There’s no easy way to say this so we’ll just put it out there: people in Hillingdon are really bad at passing their driving theory test.
Uxbridge had one of the worst success rates in the country, according to new analysis of nearly two million tests taken in 2017.
Of the 36,149 people who took the theory test in Uxbridge, only 15,726 managed to pass - that's 43.5% - far below the national average of 49%.
Only one place in Britain had a worse theory-test pass rate than Hillingdon, and that was Bradford, with a dismal 42.8%.
The data also reveals that in Uxbridge - and everywhere else in the country - men in particular are letting the side down.
Only 7,767 men passed their theory test in Uxbridge out of 18,352 who tried - a pass rate of 42.3%.
Fewer women took the test (17,796), and yet more managed to pass (7,958).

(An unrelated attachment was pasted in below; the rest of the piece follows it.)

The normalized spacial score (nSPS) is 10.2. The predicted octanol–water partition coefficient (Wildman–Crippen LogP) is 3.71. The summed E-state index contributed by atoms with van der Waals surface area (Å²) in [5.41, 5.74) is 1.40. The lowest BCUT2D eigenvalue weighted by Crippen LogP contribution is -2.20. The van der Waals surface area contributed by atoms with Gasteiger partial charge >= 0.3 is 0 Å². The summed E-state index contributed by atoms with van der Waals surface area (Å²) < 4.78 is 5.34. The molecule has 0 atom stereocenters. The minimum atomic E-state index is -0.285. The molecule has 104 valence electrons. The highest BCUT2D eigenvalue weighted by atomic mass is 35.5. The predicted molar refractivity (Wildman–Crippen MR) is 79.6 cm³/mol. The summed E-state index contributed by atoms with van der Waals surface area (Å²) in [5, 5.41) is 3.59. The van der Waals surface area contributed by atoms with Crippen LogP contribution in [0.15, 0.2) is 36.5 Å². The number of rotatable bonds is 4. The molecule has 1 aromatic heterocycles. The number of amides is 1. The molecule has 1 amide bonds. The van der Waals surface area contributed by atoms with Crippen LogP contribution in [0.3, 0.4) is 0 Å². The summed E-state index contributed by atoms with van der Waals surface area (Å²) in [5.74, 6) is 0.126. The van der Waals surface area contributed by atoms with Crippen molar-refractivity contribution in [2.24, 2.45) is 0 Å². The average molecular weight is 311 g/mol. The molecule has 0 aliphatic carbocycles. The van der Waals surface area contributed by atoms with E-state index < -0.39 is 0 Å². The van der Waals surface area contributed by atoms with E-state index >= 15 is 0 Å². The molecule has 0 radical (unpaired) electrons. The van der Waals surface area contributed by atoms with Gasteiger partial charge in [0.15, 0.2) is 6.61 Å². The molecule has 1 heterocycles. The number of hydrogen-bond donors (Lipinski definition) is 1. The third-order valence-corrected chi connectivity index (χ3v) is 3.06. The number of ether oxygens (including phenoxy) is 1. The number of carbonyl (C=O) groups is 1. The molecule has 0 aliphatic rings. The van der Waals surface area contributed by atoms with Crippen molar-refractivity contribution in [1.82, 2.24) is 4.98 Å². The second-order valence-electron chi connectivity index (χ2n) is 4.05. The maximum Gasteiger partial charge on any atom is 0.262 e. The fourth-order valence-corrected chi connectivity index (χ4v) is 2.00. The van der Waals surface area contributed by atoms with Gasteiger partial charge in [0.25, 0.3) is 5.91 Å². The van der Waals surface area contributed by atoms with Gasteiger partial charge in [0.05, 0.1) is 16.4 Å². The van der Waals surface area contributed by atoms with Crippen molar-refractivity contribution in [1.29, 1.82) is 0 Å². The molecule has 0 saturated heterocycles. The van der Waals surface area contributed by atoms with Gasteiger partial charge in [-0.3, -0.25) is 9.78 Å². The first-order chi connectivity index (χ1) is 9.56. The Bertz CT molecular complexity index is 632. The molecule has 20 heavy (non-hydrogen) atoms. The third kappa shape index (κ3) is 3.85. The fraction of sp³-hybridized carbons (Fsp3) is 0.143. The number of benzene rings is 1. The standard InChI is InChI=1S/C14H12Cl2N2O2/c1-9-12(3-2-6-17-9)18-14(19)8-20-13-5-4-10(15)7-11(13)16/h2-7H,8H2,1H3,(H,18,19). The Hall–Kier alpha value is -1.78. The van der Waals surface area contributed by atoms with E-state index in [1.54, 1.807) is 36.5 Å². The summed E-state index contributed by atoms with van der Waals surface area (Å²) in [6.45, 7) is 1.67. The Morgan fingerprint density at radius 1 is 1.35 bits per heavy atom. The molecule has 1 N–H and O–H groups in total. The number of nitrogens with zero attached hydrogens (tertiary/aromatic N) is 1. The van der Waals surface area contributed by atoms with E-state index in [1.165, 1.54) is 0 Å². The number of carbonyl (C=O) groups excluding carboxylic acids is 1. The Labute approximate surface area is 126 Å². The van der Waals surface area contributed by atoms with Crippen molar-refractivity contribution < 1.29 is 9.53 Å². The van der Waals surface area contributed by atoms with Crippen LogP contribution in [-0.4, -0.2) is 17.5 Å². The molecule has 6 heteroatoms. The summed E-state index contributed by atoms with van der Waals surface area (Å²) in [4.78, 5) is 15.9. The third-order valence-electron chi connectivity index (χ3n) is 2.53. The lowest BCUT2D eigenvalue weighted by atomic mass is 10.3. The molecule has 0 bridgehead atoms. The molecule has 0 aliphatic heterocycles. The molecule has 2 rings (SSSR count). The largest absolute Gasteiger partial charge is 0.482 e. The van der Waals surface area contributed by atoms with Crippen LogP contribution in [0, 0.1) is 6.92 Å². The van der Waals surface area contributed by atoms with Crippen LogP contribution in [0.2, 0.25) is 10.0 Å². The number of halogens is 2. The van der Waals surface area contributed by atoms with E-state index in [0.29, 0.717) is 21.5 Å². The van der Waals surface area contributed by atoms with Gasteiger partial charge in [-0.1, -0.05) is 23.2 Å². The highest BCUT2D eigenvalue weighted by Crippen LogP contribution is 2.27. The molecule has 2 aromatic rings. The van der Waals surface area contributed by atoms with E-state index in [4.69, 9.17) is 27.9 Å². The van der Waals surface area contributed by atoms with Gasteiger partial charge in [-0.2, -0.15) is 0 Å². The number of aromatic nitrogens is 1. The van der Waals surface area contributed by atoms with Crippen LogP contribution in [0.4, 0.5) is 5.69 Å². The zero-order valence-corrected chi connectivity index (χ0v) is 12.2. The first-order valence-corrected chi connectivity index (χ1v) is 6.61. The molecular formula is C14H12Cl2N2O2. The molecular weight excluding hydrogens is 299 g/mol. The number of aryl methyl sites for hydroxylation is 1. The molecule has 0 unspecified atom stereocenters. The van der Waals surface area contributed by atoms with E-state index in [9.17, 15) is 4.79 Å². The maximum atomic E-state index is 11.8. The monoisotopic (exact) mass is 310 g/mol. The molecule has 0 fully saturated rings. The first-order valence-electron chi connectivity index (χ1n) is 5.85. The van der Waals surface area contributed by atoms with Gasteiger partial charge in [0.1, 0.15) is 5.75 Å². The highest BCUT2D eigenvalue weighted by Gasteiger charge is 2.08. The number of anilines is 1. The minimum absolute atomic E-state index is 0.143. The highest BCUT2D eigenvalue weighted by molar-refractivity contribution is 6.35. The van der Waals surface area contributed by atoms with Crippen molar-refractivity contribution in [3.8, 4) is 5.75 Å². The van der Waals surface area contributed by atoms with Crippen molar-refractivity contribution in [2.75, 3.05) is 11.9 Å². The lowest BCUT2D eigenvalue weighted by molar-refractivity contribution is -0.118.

The overall female pass rate in Uxbridge was 44.7%.
Nationally, 1,915,343 people took the theory test, of which 939,071 managed to pass.
Uxbridge could learn a thing or two from residents of the Kent town of Tunbridge Wells, which had a pass rate of 58.2% - the highest in Britain.
And the highest pass rate in London was in Southwark, where 52.9% of candidates were successful.
Women proved significantly more successful than men, with a female pass rate of 50.9% compared to a male pass rate of 49 per cent.
The theory test was introduced in 1996 as a multiple-choice exam.
A second section testing hazard perception was introduced in 2002.
Learner drivers have to pass the test, which costs £23, before they can take their practical test.
Only learners who pass both the theory and practical tests are given a licence.
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